4. Voltage spikes

5. Zero crossing jitter. ( or in ability to accurately determine the zero crossing position )
As you correct stated many (not all) "pure sine wave" units also exhibit voltage spikes and transients. The pure sine wave units are using a high frequency switcher to create the sine wave. Some of these switching transients can make it to the output.

The real problem I have with MSW inverters is in the "whole boat" case. The waveform that Dave has posted is on every AC hot lead in the boat thus it goes everywhere. It has significant high frequency energy due to the fast leading and trailing edges (that's also where it gets its efficiency). Those frequencies (harmonics of 50/60Hz) will often radiate off the non-shielded AC wiring and can affect many systems such as auto-pilot, NMEA 0183, Wi-Fi, depth and wind sensors to name a few. This is the main reason I don't have (nor recommend) MSW as a whole boat inverter. For a small hand held unit it will be ok in most cases. But I can't bring myself to distribute that waveform all over the boat.
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Old 30-12-2014, 11:56   #56
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Very interesting, but if these are big problems, how come millions of whole-boat MSW inverters have been sold? In fact, I'd be surprised if more than 10% of installed inverters are true sine wave. Perhaps ignorance is bliss for those like me who think our MSW inverters work just fine...
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Old 30-12-2014, 12:02   #57
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Re: Inverters; Pure versus Modified Sine Wave

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Very interesting, but if these are big problems, how come millions of whole-boat MSW inverters have been sold? In fact, I'd be surprised if more than 10% of installed inverters are true sine wave. Perhaps ignorance is bliss for those like me who think our MSW inverters work just fine...
In the beginning all inverters were MSW. At least any that were affordable. Now days the costs have come down but still MSW are often 20% of the price of a pure sine of similar specifications. Thus MSW own the majority of the market.

Another possibility is that problems caused by MSW inverters are either tolerated (due to the lower cost) or not attributed to the inverter. It isn't always obvious that a glitch in a heading sensor is due to the inverter. Don't forget that pure sine units also can cause interference. There is no perfect solution.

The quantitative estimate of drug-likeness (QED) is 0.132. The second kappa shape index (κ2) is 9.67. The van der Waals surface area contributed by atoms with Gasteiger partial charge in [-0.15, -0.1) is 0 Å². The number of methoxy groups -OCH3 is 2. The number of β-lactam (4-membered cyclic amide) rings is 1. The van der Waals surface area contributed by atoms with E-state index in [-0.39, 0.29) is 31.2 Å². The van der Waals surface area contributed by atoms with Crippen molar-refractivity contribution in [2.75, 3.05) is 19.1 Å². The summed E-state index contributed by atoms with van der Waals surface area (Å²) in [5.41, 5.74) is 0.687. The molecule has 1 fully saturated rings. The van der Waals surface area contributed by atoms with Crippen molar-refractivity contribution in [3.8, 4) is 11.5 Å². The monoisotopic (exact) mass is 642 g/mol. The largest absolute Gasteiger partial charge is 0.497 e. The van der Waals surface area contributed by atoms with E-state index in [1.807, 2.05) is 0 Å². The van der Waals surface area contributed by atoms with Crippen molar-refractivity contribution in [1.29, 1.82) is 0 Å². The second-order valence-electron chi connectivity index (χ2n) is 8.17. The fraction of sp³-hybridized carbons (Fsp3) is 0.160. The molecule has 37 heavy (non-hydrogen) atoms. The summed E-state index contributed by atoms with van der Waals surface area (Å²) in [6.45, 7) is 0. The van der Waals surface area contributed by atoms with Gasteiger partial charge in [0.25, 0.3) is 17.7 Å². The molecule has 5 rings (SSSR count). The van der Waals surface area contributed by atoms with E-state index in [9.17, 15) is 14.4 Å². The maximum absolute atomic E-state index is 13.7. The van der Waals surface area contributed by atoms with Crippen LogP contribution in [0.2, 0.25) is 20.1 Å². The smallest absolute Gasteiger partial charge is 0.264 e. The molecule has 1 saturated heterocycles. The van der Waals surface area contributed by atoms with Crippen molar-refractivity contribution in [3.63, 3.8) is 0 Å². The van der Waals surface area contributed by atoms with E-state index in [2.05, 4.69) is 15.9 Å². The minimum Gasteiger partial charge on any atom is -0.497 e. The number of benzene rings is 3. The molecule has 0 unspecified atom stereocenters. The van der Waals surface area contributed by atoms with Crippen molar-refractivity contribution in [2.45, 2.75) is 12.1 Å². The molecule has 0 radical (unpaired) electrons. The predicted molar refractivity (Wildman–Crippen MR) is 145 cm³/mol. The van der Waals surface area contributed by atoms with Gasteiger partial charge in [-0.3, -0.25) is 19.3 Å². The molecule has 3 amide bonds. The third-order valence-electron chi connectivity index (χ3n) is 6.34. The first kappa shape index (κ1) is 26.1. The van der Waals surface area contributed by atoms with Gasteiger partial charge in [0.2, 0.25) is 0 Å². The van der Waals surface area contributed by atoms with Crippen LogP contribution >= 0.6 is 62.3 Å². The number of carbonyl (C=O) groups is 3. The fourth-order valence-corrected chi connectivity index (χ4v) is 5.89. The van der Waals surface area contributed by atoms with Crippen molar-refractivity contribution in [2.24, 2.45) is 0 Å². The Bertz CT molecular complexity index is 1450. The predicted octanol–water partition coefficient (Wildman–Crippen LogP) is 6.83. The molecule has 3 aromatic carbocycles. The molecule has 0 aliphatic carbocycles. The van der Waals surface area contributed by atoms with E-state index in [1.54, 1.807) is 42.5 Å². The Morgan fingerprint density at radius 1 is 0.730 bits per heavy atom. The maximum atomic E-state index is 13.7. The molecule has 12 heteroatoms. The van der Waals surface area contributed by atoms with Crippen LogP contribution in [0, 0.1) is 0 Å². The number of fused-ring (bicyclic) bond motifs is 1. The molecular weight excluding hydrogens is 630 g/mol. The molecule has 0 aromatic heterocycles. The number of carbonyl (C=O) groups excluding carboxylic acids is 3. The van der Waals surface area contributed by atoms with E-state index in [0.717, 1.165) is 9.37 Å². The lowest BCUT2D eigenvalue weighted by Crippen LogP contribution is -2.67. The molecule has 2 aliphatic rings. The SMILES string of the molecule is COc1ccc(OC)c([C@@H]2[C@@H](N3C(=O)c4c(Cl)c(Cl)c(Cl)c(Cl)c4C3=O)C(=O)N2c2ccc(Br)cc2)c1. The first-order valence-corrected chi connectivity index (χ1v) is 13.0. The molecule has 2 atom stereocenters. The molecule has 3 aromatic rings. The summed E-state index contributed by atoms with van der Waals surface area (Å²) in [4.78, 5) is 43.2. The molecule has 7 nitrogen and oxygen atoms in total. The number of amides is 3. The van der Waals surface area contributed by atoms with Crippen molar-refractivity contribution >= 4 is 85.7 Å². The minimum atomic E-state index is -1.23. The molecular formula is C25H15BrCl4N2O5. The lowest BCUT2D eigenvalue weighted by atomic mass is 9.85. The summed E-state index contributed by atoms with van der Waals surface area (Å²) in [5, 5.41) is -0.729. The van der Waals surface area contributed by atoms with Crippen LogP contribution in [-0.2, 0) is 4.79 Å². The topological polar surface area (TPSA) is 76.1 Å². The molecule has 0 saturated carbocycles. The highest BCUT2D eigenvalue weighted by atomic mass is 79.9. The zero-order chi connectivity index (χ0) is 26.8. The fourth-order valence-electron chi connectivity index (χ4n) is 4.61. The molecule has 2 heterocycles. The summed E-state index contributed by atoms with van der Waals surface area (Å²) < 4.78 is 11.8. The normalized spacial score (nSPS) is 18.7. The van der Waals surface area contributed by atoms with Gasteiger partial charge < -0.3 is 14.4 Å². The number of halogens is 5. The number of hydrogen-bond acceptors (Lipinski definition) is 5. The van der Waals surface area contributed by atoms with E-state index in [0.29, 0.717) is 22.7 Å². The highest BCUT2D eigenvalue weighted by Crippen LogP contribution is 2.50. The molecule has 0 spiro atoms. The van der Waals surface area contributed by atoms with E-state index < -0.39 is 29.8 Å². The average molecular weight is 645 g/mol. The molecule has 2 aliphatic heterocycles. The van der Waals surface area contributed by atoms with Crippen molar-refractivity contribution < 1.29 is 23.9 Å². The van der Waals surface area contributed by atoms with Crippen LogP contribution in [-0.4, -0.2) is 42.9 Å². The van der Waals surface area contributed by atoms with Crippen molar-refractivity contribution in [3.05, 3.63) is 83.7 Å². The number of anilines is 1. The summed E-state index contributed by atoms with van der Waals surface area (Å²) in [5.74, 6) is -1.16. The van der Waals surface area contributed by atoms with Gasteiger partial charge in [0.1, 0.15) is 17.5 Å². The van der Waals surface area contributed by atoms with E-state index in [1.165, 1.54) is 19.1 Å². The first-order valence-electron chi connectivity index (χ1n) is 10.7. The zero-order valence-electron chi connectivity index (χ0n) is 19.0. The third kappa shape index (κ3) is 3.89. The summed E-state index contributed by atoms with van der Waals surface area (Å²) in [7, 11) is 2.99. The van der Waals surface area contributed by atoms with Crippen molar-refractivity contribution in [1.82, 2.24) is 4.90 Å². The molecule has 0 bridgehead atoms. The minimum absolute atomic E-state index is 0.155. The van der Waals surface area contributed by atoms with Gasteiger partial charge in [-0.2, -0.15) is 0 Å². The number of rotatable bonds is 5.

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Old 30-12-2014, 13:38   #58
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Re: Inverters; Pure versus Modified Sine Wave

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Not really. The RMS voltage of the MSW and pure sine are theoretically the same assuming both are designed properly. They will deliver the same energy into a resistive load. Some pure sine units also become badly distorted when driving non-resistive loads.
What I meant is that in reality a MSW invertor strives to maintain a consistent RMS . what it doesn't do is maintain a consistent peak voltage, this is often a function of load and battery state.

Microwave ovens are particularly sensitive to peak voltages, ( they are not simple resistive loads.) Hence the invertor is unable to transfer the same energy at lower battery voltages or sometimes very high loads, resulting in poor efficiency and lower microwave operating performance.


comparing the RMS is only really useful in resistive loads.
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Old 30-12-2014, 13:48   #59
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Re: Inverters; Pure versus Modified Sine Wave

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We have a small cheap MSW 100 watt inverter which is fine for phone chargers etc. but it has blown the Braun toothbrush charger three times. We keep sending them back and they replace them FOC - no receipt needed - they have a date code on them with a two year warranty. Braun admit they have a problem with some MSW inverters.

Now we are forced to use our 2.5 KVA Victron pure sine wave inverter just to charge our toothbrush!!!!!
I prefer the Sonicare toothbrush from Phillips. I believe it works better and the battery can go for what seems like forever between charges. It also works on both of my MSW inverters.